A human body is made up of different physical parts that come together to form a complex system. All these body parts will not be able to function if they are not facilitated by certain chemical bodies such as enzymes and hormones. These chemical bodies exist both in males and females and allow the body to perform various different functions. There are growth hormones, sexual hormones, and reproductive hormones among many others. The hormonal activity in a human body within itself is a very complicated one. It is important that the hormone level is maintained at a certain level in order for your body to be able to perform its functions normally.(more…)
Posts Tagged ‘athletes’
Getting to the Olympic podium isn’t easy – but these athletes will give you the inspiration you need to achieve your athletic or fitness goals.
Athletic Edge Sports Medicine in Toronto created this interactive web page by pulling data from the Olympic website and the individual Wikipedia pages for these athletes. The infographic takes a look at the youngest and oldest ages of summer Olympic gold winners.
The infographic covers everything from the Olympic 100M and golf to fencing and beach volleyball. Another neat feature of this web page is it’s interactive set up: Clicking on an athlete will show you the year they competed in and their country. Origin countries and olympic dates across the world from Bulgaria in 1976 to Italy in 1912 to Canada in 1904 are covered.
Two athletes that stand out are Marjorie Gestring and George Seymour Lyon. Gestring is the youngest to win at age 13 in 1932 for the United States, her oldest counterpart being Chantelle Newbery who won at age 27 in 2004 for Australia. Lyon won a gold medal in golf at age 46 in 1904 for Canada, his youngest counterpart being Warren Kenneth Wood who won at age 17 in 1904 for the United States.
These athletes didn’t let their age define their athletic goals – and neither should you. Check out the infographic below for some inspiration:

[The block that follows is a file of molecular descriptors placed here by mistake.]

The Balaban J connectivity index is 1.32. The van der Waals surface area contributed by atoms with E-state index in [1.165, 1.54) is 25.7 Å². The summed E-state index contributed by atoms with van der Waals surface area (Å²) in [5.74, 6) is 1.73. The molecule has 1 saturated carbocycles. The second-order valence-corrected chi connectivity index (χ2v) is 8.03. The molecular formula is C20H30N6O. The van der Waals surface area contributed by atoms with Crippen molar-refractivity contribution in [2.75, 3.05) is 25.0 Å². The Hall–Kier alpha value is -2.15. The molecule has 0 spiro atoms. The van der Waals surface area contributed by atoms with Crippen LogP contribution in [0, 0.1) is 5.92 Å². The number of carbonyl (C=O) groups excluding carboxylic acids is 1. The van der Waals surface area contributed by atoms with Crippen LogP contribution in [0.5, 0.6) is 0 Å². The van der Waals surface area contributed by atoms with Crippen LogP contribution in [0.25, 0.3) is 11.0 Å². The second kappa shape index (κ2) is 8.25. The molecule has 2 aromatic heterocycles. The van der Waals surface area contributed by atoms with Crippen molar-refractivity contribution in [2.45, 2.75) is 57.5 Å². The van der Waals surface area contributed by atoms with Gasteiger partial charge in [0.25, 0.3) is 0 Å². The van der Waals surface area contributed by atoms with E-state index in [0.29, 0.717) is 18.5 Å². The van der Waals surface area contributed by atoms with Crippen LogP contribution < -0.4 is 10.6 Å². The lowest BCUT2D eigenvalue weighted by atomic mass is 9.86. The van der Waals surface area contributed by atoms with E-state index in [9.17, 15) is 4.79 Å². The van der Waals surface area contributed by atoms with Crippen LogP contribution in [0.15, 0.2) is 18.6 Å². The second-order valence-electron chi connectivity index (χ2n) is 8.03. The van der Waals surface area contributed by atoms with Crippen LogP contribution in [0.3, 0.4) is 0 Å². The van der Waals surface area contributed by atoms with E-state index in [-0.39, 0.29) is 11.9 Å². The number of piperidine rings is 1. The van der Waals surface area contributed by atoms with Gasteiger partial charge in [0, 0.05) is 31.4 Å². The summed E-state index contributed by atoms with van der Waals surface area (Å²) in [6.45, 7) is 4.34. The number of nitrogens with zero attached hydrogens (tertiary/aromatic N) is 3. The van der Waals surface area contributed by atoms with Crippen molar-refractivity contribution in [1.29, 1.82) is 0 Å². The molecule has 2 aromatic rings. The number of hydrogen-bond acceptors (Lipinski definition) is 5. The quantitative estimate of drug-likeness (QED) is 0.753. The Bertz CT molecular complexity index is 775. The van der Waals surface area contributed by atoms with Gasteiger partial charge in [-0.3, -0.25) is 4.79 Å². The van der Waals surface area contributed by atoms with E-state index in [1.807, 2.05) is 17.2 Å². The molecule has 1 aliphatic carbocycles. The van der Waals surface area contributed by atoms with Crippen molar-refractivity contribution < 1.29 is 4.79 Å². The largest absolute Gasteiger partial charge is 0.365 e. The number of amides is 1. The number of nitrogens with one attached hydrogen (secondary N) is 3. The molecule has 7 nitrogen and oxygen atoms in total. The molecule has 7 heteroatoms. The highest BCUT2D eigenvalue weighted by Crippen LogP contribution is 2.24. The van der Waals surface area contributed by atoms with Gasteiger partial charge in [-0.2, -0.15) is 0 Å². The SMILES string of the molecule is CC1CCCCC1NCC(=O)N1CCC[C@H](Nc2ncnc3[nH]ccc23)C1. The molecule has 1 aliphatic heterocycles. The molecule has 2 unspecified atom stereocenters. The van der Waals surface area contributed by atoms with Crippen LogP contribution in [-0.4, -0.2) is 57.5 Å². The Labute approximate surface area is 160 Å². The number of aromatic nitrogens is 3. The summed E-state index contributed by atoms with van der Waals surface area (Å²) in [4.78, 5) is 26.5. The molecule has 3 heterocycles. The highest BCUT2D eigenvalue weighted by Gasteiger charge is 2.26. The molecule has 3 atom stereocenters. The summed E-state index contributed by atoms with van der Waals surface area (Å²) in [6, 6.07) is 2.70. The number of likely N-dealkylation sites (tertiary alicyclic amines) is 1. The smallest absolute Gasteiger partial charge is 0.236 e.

What is Bruxism and Why Should You Care?
For many the condition is temporary and mild, presenting no real health threat. But whether you do it while you sleep or it occurs during waking hours, you may not realize that it’s happening until you start to notice headaches, pain in your jaw, or wear and tear to your chompers. And by then the situation has likely gotten a little more serious.
As a bodybuilder or athlete, you could be more prone to this issue than most. If you want to keep your smile full, healthy, and white, like the fitness chick to the right, take these tips into consideration sooner rather than later.
A Few Causes of Bruxism
Although many attribute the condition to high stress levels, which can certainly be a contributing factor, the truth is that bruxism is a habitual activity, even though you may do it subconsciously, like twirling your hair, tapping your foot, or jingling change in your pocket. And when you’re lifting you likely clench your teeth, which can definitely lead to the formation of bruxism.
Athletes using performance enhancers are also at a greater risk, especially if you use a strong cycle of steroids or human growth hormone (HGH). Feeling of aggression and stress are exaggerated when you are cycling, are are nighttime conditions such as sleep apnea and, as you may have guessed, bruxism.
Enhance Sports Performance with Resistance Training
For example, marathon runners train by running, while cyclists – you guessed it – train by riding their bikes. But whether you play soccer or basketball, you’re big on Parkour, or your idea of a good time includes a kayak and white-water rapids, you may find, at some point that your training sessions are not delivering the results that they used to. Or perhaps you’ve found that you can’t seem to get over a personal plateau with a pure cardio routine.
Whatever the case, you may eventually come to the realization that adding weight training to your efforts could be beneficial to your overall health and fitness, taking you to the next level with whatever form of athletics you prefer. And here are just a few benefits that should help convince you to take the leap and lift some weights.
Today’s society is keener on converting young athletes into peak performers overnight by just winning competitions. The people behind these young athletes i.e. parents and coaches, fail to understand that there is much more than just winning.
Peak performance is not only about winning a competition or two. The athletes should be able to perform well for a long while in their field of interest.